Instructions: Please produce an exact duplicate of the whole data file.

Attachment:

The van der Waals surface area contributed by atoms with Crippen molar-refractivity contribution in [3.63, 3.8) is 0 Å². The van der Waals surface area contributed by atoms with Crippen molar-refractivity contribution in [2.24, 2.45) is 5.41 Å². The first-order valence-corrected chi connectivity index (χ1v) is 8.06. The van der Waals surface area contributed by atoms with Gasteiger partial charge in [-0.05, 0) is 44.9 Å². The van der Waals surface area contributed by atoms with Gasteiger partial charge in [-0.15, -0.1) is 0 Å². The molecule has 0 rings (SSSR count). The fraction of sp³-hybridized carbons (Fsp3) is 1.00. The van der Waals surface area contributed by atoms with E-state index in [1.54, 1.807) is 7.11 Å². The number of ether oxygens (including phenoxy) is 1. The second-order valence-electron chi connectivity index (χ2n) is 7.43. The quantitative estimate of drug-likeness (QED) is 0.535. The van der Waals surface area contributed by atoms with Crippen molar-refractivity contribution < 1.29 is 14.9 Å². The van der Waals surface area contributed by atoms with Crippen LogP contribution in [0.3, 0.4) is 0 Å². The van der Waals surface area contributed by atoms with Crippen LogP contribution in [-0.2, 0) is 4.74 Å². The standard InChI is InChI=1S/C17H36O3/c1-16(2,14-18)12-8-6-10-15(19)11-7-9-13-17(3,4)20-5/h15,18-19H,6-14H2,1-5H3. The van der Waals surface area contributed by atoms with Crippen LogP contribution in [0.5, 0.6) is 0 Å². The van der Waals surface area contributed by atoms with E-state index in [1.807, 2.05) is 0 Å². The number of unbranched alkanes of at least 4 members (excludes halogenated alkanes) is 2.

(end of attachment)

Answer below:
The van der Waals surface area contributed by atoms with Crippen molar-refractivity contribution in [3.63, 3.8) is 0 Å². The van der Waals surface area contributed by atoms with Crippen molar-refractivity contribution in [2.24, 2.45) is 5.41 Å². The first-order valence-corrected chi connectivity index (χ1v) is 8.06. The van der Waals surface area contributed by atoms with Gasteiger partial charge in [-0.05, 0) is 44.9 Å². The van der Waals surface area contributed by atoms with Gasteiger partial charge in [-0.15, -0.1) is 0 Å². The molecule has 0 rings (SSSR count). The fraction of sp³-hybridized carbons (Fsp3) is 1.00. The van der Waals surface area contributed by atoms with E-state index in [1.54, 1.807) is 7.11 Å². The number of ether oxygens (including phenoxy) is 1. The second-order valence-electron chi connectivity index (χ2n) is 7.43. The quantitative estimate of drug-likeness (QED) is 0.535. The van der Waals surface area contributed by atoms with Crippen molar-refractivity contribution < 1.29 is 14.9 Å². The van der Waals surface area contributed by atoms with Crippen LogP contribution in [0.3, 0.4) is 0 Å². The van der Waals surface area contributed by atoms with Crippen LogP contribution in [-0.2, 0) is 4.74 Å². The standard InChI is InChI=1S/C17H36O3/c1-16(2,14-18)12-8-6-10-15(19)11-7-9-13-17(3,4)20-5/h15,18-19H,6-14H2,1-5H3. The van der Waals surface area contributed by atoms with Crippen LogP contribution in [0.5, 0.6) is 0 Å². The van der Waals surface area contributed by atoms with E-state index in [1.807, 2.05) is 0 Å². The number of unbranched alkanes of at least 4 members (excludes halogenated alkanes) is 2.